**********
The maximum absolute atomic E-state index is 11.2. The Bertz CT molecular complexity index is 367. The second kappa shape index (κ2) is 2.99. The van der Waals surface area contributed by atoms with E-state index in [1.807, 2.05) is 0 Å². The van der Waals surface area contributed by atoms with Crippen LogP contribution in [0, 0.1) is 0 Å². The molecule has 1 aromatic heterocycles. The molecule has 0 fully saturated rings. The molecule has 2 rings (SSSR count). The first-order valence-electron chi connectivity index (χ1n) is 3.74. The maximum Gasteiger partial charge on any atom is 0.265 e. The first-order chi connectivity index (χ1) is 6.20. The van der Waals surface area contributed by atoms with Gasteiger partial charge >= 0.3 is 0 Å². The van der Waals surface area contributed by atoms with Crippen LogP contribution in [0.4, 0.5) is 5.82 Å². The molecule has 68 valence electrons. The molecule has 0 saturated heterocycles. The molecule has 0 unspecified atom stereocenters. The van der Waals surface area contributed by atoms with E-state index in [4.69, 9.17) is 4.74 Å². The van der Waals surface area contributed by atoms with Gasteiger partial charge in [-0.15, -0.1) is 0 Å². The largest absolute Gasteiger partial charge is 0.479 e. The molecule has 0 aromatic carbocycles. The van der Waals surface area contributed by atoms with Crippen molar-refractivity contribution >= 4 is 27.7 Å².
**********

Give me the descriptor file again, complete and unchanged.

The maximum absolute atomic E-state index is 11.2. The Bertz CT molecular complexity index is 367. The second kappa shape index (κ2) is 2.99. The van der Waals surface area contributed by atoms with E-state index in [1.807, 2.05) is 0 Å². The van der Waals surface area contributed by atoms with Crippen LogP contribution in [0, 0.1) is 0 Å². The molecule has 1 aromatic heterocycles. The molecule has 0 fully saturated rings. The molecule has 2 rings (SSSR count). The first-order valence-electron chi connectivity index (χ1n) is 3.74. The maximum Gasteiger partial charge on any atom is 0.265 e. The first-order chi connectivity index (χ1) is 6.20. The van der Waals surface area contributed by atoms with Gasteiger partial charge >= 0.3 is 0 Å². The van der Waals surface area contributed by atoms with Crippen LogP contribution in [0.4, 0.5) is 5.82 Å². The molecule has 68 valence electrons. The molecule has 0 saturated heterocycles. The molecule has 0 unspecified atom stereocenters. The van der Waals surface area contributed by atoms with E-state index in [4.69, 9.17) is 4.74 Å². The van der Waals surface area contributed by atoms with Gasteiger partial charge in [-0.15, -0.1) is 0 Å². The largest absolute Gasteiger partial charge is 0.479 e. The molecule has 0 aromatic carbocycles. The van der Waals surface area contributed by atoms with Crippen molar-refractivity contribution >= 4 is 27.7 Å².